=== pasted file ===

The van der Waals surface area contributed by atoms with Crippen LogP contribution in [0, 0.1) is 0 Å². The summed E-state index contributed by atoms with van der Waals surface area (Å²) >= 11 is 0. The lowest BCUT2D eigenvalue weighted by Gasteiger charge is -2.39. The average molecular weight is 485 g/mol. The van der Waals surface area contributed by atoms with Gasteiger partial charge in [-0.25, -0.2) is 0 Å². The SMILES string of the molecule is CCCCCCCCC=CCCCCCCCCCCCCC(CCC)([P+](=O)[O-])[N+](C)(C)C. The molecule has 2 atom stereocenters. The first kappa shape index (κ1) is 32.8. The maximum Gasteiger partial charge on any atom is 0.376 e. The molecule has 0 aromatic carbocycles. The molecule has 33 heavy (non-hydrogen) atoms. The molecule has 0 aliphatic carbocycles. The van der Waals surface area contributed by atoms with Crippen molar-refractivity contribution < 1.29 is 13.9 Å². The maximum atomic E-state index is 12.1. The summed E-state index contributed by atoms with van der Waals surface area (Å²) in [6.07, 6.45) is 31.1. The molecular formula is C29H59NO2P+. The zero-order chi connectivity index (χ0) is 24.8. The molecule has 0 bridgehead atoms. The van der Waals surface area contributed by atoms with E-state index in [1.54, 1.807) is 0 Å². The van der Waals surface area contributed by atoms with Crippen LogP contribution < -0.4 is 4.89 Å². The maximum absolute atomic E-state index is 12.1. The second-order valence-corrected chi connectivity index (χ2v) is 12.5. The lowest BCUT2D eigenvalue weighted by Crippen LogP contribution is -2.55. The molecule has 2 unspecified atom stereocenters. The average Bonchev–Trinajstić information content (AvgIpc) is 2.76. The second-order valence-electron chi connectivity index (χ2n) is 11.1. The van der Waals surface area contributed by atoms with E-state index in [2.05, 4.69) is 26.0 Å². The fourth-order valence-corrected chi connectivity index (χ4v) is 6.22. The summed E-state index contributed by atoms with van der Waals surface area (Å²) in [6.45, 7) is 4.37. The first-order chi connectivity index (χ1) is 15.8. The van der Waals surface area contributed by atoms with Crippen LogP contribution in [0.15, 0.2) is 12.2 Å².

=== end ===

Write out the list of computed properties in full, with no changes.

The van der Waals surface area contributed by atoms with Crippen LogP contribution in [0, 0.1) is 0 Å². The summed E-state index contributed by atoms with van der Waals surface area (Å²) >= 11 is 0. The lowest BCUT2D eigenvalue weighted by Gasteiger charge is -2.39. The average molecular weight is 485 g/mol. The van der Waals surface area contributed by atoms with Gasteiger partial charge in [-0.25, -0.2) is 0 Å². The SMILES string of the molecule is CCCCCCCCC=CCCCCCCCCCCCCC(CCC)([P+](=O)[O-])[N+](C)(C)C. The molecule has 2 atom stereocenters. The first kappa shape index (κ1) is 32.8. The maximum Gasteiger partial charge on any atom is 0.376 e. The molecule has 0 aromatic carbocycles. The molecule has 33 heavy (non-hydrogen) atoms. The molecule has 0 aliphatic carbocycles. The van der Waals surface area contributed by atoms with Crippen molar-refractivity contribution < 1.29 is 13.9 Å². The maximum atomic E-state index is 12.1. The summed E-state index contributed by atoms with van der Waals surface area (Å²) in [6.07, 6.45) is 31.1. The molecular formula is C29H59NO2P+. The zero-order chi connectivity index (χ0) is 24.8. The molecule has 0 bridgehead atoms. The van der Waals surface area contributed by atoms with E-state index in [1.54, 1.807) is 0 Å². The van der Waals surface area contributed by atoms with Crippen LogP contribution < -0.4 is 4.89 Å². The maximum absolute atomic E-state index is 12.1. The second-order valence-corrected chi connectivity index (χ2v) is 12.5. The lowest BCUT2D eigenvalue weighted by Crippen LogP contribution is -2.55. The molecule has 2 unspecified atom stereocenters. The average Bonchev–Trinajstić information content (AvgIpc) is 2.76. The second-order valence-electron chi connectivity index (χ2n) is 11.1. The van der Waals surface area contributed by atoms with E-state index in [2.05, 4.69) is 26.0 Å². The fourth-order valence-corrected chi connectivity index (χ4v) is 6.22. The summed E-state index contributed by atoms with van der Waals surface area (Å²) in [6.45, 7) is 4.37. The first-order chi connectivity index (χ1) is 15.8. The van der Waals surface area contributed by atoms with Crippen LogP contribution in [0.15, 0.2) is 12.2 Å².